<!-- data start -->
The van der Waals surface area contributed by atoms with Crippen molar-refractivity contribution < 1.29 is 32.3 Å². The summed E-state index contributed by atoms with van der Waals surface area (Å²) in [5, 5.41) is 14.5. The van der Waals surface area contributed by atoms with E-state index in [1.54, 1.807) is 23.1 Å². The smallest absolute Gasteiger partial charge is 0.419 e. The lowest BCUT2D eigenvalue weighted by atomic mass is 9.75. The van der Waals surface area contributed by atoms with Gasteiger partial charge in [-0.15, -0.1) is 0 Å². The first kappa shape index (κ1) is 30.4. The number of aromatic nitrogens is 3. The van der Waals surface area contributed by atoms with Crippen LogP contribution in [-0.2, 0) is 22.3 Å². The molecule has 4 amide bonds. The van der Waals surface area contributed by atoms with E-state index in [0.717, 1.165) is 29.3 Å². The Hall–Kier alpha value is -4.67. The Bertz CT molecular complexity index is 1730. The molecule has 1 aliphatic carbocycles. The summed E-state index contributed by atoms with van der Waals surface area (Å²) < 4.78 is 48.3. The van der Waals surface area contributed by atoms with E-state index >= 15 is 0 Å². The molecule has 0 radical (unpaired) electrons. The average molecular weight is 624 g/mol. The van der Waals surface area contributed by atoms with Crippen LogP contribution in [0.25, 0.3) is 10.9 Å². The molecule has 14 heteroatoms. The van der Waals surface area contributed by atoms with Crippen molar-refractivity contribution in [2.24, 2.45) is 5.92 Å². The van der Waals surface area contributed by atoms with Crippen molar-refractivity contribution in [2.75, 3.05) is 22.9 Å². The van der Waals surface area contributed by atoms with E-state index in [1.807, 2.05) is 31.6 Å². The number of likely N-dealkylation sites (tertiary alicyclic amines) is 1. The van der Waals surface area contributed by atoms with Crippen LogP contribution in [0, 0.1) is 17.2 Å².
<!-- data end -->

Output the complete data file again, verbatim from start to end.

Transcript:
The van der Waals surface area contributed by atoms with Crippen molar-refractivity contribution < 1.29 is 32.3 Å². The summed E-state index contributed by atoms with van der Waals surface area (Å²) in [5, 5.41) is 14.5. The van der Waals surface area contributed by atoms with E-state index in [1.54, 1.807) is 23.1 Å². The smallest absolute Gasteiger partial charge is 0.419 e. The lowest BCUT2D eigenvalue weighted by atomic mass is 9.75. The van der Waals surface area contributed by atoms with Gasteiger partial charge in [-0.15, -0.1) is 0 Å². The first kappa shape index (κ1) is 30.4. The number of aromatic nitrogens is 3. The van der Waals surface area contributed by atoms with Crippen LogP contribution in [-0.2, 0) is 22.3 Å². The molecule has 4 amide bonds. The van der Waals surface area contributed by atoms with E-state index in [0.717, 1.165) is 29.3 Å². The Hall–Kier alpha value is -4.67. The Bertz CT molecular complexity index is 1730. The molecule has 1 aliphatic carbocycles. The summed E-state index contributed by atoms with van der Waals surface area (Å²) < 4.78 is 48.3. The van der Waals surface area contributed by atoms with E-state index >= 15 is 0 Å². The molecule has 0 radical (unpaired) electrons. The average molecular weight is 624 g/mol. The van der Waals surface area contributed by atoms with Crippen LogP contribution in [0.25, 0.3) is 10.9 Å². The molecule has 14 heteroatoms. The van der Waals surface area contributed by atoms with Crippen molar-refractivity contribution in [2.24, 2.45) is 5.92 Å². The van der Waals surface area contributed by atoms with Crippen molar-refractivity contribution in [2.75, 3.05) is 22.9 Å². The van der Waals surface area contributed by atoms with E-state index in [1.807, 2.05) is 31.6 Å². The number of likely N-dealkylation sites (tertiary alicyclic amines) is 1. The van der Waals surface area contributed by atoms with Crippen LogP contribution in [0, 0.1) is 17.2 Å².